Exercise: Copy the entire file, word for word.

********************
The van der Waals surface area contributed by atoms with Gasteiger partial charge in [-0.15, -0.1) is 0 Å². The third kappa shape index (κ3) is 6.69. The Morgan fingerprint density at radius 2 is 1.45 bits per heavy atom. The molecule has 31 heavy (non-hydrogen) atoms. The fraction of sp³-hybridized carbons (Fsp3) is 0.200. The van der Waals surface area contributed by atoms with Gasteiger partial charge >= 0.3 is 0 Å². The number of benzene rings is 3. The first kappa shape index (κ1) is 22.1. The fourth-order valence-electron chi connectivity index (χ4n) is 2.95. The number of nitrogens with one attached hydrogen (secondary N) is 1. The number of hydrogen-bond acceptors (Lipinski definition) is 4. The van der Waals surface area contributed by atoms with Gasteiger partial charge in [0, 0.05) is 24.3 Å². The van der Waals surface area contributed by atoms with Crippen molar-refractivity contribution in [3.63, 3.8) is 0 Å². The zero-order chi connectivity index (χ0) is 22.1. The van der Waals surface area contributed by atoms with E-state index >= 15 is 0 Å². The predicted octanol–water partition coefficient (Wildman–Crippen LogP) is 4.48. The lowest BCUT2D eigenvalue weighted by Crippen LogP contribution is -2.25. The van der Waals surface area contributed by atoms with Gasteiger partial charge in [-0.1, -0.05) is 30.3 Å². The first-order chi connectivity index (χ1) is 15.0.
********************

The van der Waals surface area contributed by atoms with Gasteiger partial charge in [-0.15, -0.1) is 0 Å². The third kappa shape index (κ3) is 6.69. The Morgan fingerprint density at radius 2 is 1.45 bits per heavy atom. The molecule has 31 heavy (non-hydrogen) atoms. The fraction of sp³-hybridized carbons (Fsp3) is 0.200. The van der Waals surface area contributed by atoms with Gasteiger partial charge >= 0.3 is 0 Å². The number of benzene rings is 3. The first kappa shape index (κ1) is 22.1. The fourth-order valence-electron chi connectivity index (χ4n) is 2.95. The number of nitrogens with one attached hydrogen (secondary N) is 1. The number of hydrogen-bond acceptors (Lipinski definition) is 4. The van der Waals surface area contributed by atoms with Gasteiger partial charge in [0, 0.05) is 24.3 Å². The van der Waals surface area contributed by atoms with Crippen molar-refractivity contribution in [3.63, 3.8) is 0 Å². The zero-order chi connectivity index (χ0) is 22.1. The van der Waals surface area contributed by atoms with E-state index >= 15 is 0 Å². The predicted octanol–water partition coefficient (Wildman–Crippen LogP) is 4.48. The lowest BCUT2D eigenvalue weighted by Crippen LogP contribution is -2.25. The van der Waals surface area contributed by atoms with Gasteiger partial charge in [-0.1, -0.05) is 30.3 Å². The first-order chi connectivity index (χ1) is 15.0.